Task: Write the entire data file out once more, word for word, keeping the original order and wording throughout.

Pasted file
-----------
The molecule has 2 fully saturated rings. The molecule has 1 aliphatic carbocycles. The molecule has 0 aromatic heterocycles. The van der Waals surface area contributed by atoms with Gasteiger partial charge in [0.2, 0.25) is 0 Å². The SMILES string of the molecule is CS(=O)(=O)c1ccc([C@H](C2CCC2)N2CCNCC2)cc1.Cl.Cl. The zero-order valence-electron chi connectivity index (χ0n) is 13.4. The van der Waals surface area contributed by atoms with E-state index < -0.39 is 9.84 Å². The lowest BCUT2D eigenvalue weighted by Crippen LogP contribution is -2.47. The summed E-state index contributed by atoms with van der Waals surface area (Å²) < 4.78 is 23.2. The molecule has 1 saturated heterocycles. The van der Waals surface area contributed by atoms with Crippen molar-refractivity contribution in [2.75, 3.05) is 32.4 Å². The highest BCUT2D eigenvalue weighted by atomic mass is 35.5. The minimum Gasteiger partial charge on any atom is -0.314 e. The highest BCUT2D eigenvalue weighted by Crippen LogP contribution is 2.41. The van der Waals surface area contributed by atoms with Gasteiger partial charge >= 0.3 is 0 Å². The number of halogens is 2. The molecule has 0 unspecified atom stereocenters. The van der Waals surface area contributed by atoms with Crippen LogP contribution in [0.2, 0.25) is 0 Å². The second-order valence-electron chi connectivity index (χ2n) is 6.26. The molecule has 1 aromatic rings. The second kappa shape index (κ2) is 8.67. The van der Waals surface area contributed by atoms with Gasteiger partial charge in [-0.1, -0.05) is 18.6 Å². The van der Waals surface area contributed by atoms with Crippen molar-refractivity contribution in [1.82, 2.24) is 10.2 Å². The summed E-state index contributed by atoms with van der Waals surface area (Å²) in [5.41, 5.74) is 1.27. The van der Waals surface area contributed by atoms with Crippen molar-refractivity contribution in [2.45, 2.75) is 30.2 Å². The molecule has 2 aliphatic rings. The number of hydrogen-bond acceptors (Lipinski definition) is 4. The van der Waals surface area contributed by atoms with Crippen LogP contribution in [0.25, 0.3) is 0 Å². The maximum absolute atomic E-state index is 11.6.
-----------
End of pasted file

The molecule has 2 fully saturated rings. The molecule has 1 aliphatic carbocycles. The molecule has 0 aromatic heterocycles. The van der Waals surface area contributed by atoms with Gasteiger partial charge in [0.2, 0.25) is 0 Å². The SMILES string of the molecule is CS(=O)(=O)c1ccc([C@H](C2CCC2)N2CCNCC2)cc1.Cl.Cl. The zero-order valence-electron chi connectivity index (χ0n) is 13.4. The van der Waals surface area contributed by atoms with E-state index < -0.39 is 9.84 Å². The lowest BCUT2D eigenvalue weighted by Crippen LogP contribution is -2.47. The summed E-state index contributed by atoms with van der Waals surface area (Å²) < 4.78 is 23.2. The molecule has 1 saturated heterocycles. The van der Waals surface area contributed by atoms with Crippen molar-refractivity contribution in [2.75, 3.05) is 32.4 Å². The highest BCUT2D eigenvalue weighted by atomic mass is 35.5. The minimum Gasteiger partial charge on any atom is -0.314 e. The highest BCUT2D eigenvalue weighted by Crippen LogP contribution is 2.41. The van der Waals surface area contributed by atoms with Gasteiger partial charge >= 0.3 is 0 Å². The number of halogens is 2. The molecule has 0 unspecified atom stereocenters. The van der Waals surface area contributed by atoms with Crippen LogP contribution in [0.2, 0.25) is 0 Å². The second-order valence-electron chi connectivity index (χ2n) is 6.26. The molecule has 1 aromatic rings. The second kappa shape index (κ2) is 8.67. The van der Waals surface area contributed by atoms with Gasteiger partial charge in [-0.1, -0.05) is 18.6 Å². The van der Waals surface area contributed by atoms with Crippen molar-refractivity contribution in [1.82, 2.24) is 10.2 Å². The summed E-state index contributed by atoms with van der Waals surface area (Å²) in [5.41, 5.74) is 1.27. The van der Waals surface area contributed by atoms with Crippen molar-refractivity contribution in [2.45, 2.75) is 30.2 Å². The molecule has 2 aliphatic rings. The number of hydrogen-bond acceptors (Lipinski definition) is 4. The van der Waals surface area contributed by atoms with Crippen LogP contribution in [0.25, 0.3) is 0 Å². The maximum absolute atomic E-state index is 11.6.